Just because you live in the city there’s no reason not to know your plant neighbors – in fact, there may be more resources to do so here than anywhere else.
The following is a list of resources at your disposal in New York to help you learn the names of the trees growing outside your window, or the herbs poking through the cracks in the sidewalk.
1) Go for a walk in the park.
Central Park is a showcase of tree diversity. There are even areas of the park where trees have been given signs to help newcomers identify them by species! The park’s website has a list of trails you can walk in particular where you can get the most biodiversity bang for your buck, on their website, complete with maps!
If you’re looking for a way to learn the trees in your local park, or ones without labels you can buy or borrow a book with a dichotomous key in the back (this one is my favorite but there are others – they can take a while to get the hang of, but you get used to them with practice) and learn trees that way. I have found this method to be much more challenging but also more effective for memorization. However, these books will not help you with a non-native tree and using it in the winter is a bit of a challenge, so keep that in mind!
2) Or a walk around the block.
Did you know that there’s a database that contains just about every tree planted anywhere in the five boroughs? It might sound wild, but it’s true and it’s a resource most people don’t know about at all! If you put in your location it will tell you the species of the trees around you as well as information like the ecological benefits of the tree and the diameter of it’s trunk.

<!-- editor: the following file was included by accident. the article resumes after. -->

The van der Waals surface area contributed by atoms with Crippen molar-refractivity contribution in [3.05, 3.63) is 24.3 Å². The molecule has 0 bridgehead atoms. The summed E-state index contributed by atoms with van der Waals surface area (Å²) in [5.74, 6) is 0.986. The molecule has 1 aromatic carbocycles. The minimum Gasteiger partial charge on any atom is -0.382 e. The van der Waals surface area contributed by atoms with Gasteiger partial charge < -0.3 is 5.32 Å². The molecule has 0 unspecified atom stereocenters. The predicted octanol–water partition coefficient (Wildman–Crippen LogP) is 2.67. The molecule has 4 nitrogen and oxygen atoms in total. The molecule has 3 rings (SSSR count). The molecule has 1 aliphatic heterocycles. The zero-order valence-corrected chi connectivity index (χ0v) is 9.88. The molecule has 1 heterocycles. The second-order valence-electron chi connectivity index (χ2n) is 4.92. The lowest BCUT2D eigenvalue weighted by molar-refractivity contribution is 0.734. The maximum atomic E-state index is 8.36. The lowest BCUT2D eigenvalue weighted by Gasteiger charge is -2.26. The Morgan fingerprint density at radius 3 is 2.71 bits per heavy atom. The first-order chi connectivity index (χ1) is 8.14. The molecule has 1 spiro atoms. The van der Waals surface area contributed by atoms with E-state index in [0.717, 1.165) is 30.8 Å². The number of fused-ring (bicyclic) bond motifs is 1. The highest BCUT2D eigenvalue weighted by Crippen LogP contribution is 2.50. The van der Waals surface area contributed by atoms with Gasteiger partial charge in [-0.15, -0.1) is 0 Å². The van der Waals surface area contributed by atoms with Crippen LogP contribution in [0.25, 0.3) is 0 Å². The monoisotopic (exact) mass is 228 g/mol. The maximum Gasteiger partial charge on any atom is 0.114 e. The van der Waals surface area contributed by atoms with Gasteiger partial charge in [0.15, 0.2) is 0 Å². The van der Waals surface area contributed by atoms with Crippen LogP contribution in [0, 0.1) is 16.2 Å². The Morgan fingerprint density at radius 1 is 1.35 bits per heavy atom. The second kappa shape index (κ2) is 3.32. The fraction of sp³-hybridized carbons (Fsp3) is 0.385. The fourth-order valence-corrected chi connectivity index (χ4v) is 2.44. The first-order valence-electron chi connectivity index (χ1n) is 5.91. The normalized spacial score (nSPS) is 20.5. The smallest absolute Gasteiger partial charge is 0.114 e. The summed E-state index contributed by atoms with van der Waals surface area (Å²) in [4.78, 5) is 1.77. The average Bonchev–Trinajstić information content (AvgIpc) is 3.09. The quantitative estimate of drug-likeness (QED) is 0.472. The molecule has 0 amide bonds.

You can filter by location, tree size, and species – so if you want to learn the trees in your neighborhood firsthand this is a fantastic resource. The site is pretty mobile compatible, so you can also use it on the go if you’re travelling and see an interesting tree you’re wondering about.
3) Visit the Brooklyn Botanic Garden.
Not only is a visit there a rejuvenating departure from everyday city life, but you can learn a lot while you’re there. The Brooklyn Botanic Garden is essentially like a library of plants and trees – there are countless rooms full of plants and trees from all over the world, each of them carefully labeled.
I find it really interesting and inspiring to see what kind of greenery grows in different places, and there’s so much there that I notice something new each time I go. If you’re going there specifically to learn I recommend bringing a paper and pen to take notes and sketch for sure.
4) Take a class at the New York Botanical Garden.
The New York Botanical in the Bronx, like the Brooklyn Botanic Garden, is a wealth of plant information itself, but they also have a very active calendar of classes. While both offer courses, The New York Botanical Garden has a more active course calendar, with more classes pertaining to plants and trees.
Whether you want to take a watercolor class and paint leaves in the fall or take a course on native plant survival, they always seem to have something interesting going on. If you’re interested in tree identification specifically you can easily poke around online and find an upcoming one for your skill level and interest! Course Horse is a great resource for this. Keep in mind there tend to be more in the warmer months.
New York City has a plethora of ways to learn about trees and plants that you can explore year round.
No matter which one you pick, if you’re serious about learning I suggest you keep a journal for sketching the plants you’re learning and keeping track of them all!
Like any skill it takes time, but if you have the interest it is fun and rewarding to see familiar trees when you’re on a hike or even a walk in an unfamiliar part of town.